live beyond the walls, or yet to another in Trastevere. This, with the usual impedimenta, arriving at the house of each, for the dishes in their order, took time, and in such a fashion we can well believe the chronicler who states that a single feast was scarce finished in the daytime, especially as the intervals for customary enjoyments were arranged with due regard for the utmost desires of the guests.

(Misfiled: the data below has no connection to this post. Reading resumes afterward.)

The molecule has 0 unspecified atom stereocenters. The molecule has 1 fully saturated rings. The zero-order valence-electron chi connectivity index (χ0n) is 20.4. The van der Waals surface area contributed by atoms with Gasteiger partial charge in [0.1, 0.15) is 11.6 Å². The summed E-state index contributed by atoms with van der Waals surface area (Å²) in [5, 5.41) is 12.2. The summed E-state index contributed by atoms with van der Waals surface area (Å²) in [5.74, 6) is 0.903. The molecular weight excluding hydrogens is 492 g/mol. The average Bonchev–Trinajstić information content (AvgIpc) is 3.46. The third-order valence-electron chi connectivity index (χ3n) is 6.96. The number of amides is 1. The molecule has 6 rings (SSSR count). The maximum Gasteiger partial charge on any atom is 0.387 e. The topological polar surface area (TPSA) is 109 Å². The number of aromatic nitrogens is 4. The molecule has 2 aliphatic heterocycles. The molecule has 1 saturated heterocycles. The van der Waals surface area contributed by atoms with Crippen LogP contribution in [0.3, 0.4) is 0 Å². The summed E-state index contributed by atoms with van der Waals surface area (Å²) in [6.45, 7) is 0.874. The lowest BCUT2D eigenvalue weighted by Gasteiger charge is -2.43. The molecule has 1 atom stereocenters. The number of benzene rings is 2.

It is charming to imagine a feast such as is recorded of Maecenas, where "in ungirdled tunics the guests lay on silver beds, the head and neck encircled with amaranthe—whose perfume, in opening the pores, neutralises the fumes of wine—fanned by boys, whose curly hair they used as napkins. Under the supervision of butlers the courses were served on silver platters, so large that they covered the tables. Sows' breasts with Lybian truffles; dormice baked in poppies and honey; peacocks' tongues flavoured with cinnamon; oysters stewed in garum—a sort of anchovy sauce made of the intestines of fish—flamingoes' and ostriches' brains, followed by the brains of thrushes, parroquets, pheasants, and peacocks, also a yellow pig cooked after the Trojan fashion, from which, when carved, hot sausages fell and live thrushes flew; sea-wolves from the Baltic, sturgeons from Rhodes, fig-peckers from Samos, African snails and the rest." A full list of the dainties set forth would weary the amateur, might even make him envious of the times that are now long dead, times when the ceaseless round of beef and mutton would have been considered monotonous or bad art, and year in year out plain boiled greens